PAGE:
The mental rehearsal techniques that many of us have learned to help us perform in sports, on a stage or in some other context can also help us perform challenging tasks in the workplace. By reducing stress and boosting confidence, mental rehearsal can help us succeed!
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1. Neck, C. P., Nouri, H., Godwin, J. L. (2003). How self-leadership affects the goal-setting process. Human Resource Management Review, 13(4): 691-707.
2. Based on Manz, C. C., & Neck, C. P. (1999). Mastering self-leadership: Empowering yourself for personal excellence, (2nd ed.), pp. 70-71. Upper Saddle River, NJ: Prentice Hall.
About the Photo
AP Photo/L.M. Otero: e-mailed to me from Yahoo! News; news.yahoo.com.
Von Bergen, C. W., Soper, B., Rosenthal, G. T. & Wilkinson, L. V. (1997). Selected alternative training techniques in HRD. Human Resource Development Quarterly, 8(4): 281-294.
Whetten, D. A., & Cameron, K. S. (2002). Developing management skills, (5th ed.). Upper Saddle River, NJ: Prentice-Hall.
About the Newsletter
LeaderLetter is written by Dr. Scott Williams, Department of Management, Raj Soin College of Business, Wright State University, Dayton, Ohio. It is a supplement to my MBA 751 - Managing People in Organizations class. It is intended to reinforce the course concepts and maintain communication among my former MBA 751 students, but anyone is welcome to subscribe. In addition, subscribers are welcome to forward this newsletter to anyone who they believe would have an interest in it. To subscribe, simply send an e-mail message to me requesting subscription. Of course, subscriptions to the newsletter are free. To unsubscribe, e-mail a reply indicating that you would like to unsubscribe.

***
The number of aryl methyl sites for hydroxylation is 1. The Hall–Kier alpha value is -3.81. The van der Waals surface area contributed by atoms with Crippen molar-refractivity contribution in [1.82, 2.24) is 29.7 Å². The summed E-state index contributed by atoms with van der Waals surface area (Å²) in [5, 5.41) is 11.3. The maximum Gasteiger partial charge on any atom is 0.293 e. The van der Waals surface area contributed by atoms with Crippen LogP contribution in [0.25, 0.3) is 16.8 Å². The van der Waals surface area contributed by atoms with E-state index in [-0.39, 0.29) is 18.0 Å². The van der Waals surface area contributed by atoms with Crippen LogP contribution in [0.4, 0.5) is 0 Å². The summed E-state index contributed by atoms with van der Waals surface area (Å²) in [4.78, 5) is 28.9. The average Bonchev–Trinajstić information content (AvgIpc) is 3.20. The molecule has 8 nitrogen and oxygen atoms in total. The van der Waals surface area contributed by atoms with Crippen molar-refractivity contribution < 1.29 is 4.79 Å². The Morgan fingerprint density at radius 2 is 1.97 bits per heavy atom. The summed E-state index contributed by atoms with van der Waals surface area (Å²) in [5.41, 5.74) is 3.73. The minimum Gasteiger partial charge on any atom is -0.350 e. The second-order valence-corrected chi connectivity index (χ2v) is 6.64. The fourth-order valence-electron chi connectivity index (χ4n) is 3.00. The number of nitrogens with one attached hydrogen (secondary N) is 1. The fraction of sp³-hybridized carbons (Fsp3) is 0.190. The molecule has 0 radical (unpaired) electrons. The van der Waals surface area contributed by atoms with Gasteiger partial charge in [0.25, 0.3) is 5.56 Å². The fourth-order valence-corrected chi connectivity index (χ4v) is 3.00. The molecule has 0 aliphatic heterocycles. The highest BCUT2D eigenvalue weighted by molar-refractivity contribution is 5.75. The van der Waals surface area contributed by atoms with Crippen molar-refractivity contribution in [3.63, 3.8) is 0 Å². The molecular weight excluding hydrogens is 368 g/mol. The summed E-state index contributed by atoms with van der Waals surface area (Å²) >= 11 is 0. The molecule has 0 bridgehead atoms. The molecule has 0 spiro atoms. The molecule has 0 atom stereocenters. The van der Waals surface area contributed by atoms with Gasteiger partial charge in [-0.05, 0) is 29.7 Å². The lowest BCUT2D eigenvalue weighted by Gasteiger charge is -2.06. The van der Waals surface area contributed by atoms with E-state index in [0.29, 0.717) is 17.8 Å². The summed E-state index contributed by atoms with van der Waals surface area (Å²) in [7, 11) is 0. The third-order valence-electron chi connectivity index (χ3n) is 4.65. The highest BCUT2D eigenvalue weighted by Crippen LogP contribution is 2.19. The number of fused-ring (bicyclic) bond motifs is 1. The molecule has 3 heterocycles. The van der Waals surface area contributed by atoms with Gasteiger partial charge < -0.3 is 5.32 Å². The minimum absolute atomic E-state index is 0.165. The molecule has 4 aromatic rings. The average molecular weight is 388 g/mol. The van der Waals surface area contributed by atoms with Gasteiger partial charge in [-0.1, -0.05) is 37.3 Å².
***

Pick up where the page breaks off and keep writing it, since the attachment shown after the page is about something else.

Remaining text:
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E-mail Your Comments
Whether you are one of my former students or not, I invite you to share any insights or concerns you have regarding the topic of this newsletter or any other topic relating to management skills. Please e-mail them to me. Our interactions have been invaluable. I learn a lot from LeaderLetter subscribers! Let's keep the conversation going.
A Good, Clean Joke
An elementary school teacher starts a new job at a school in Durham, North Carolina. In an attempt to make a good impression on her first day, she explains to her class that she's a Duke Blue Devils fan. She asks the class to raise their hands if they too are Duke fans. Everyone in the class raises their hand except one little girl.
The teacher, looking a little surprised, asks: "Hannah, why didn't you raise your hand?"
"Because I'm not a Duke fan," she replied.
The teacher asked, "Well, if you're not a Duke fan, then who do you support?"
"I'm a Wright State Raider fan, and proud of it," Hannah replied.
"Really?" The teacher, now becoming interested in the lone dissenter, asks, "Hannah, why are you a Raider fan?"
"Because my Dad is a Raider fan and my Mom is a Raider fan, so I'm a Raider fan."
"Well," said the teacher, "that doesn't mean you have to be a Raider fan. Kids don't have to be just like their parents. What if your Mom was a liar and your Dad was a crook, what would you be then?"
Hannah said, "I'd be a Duke fan."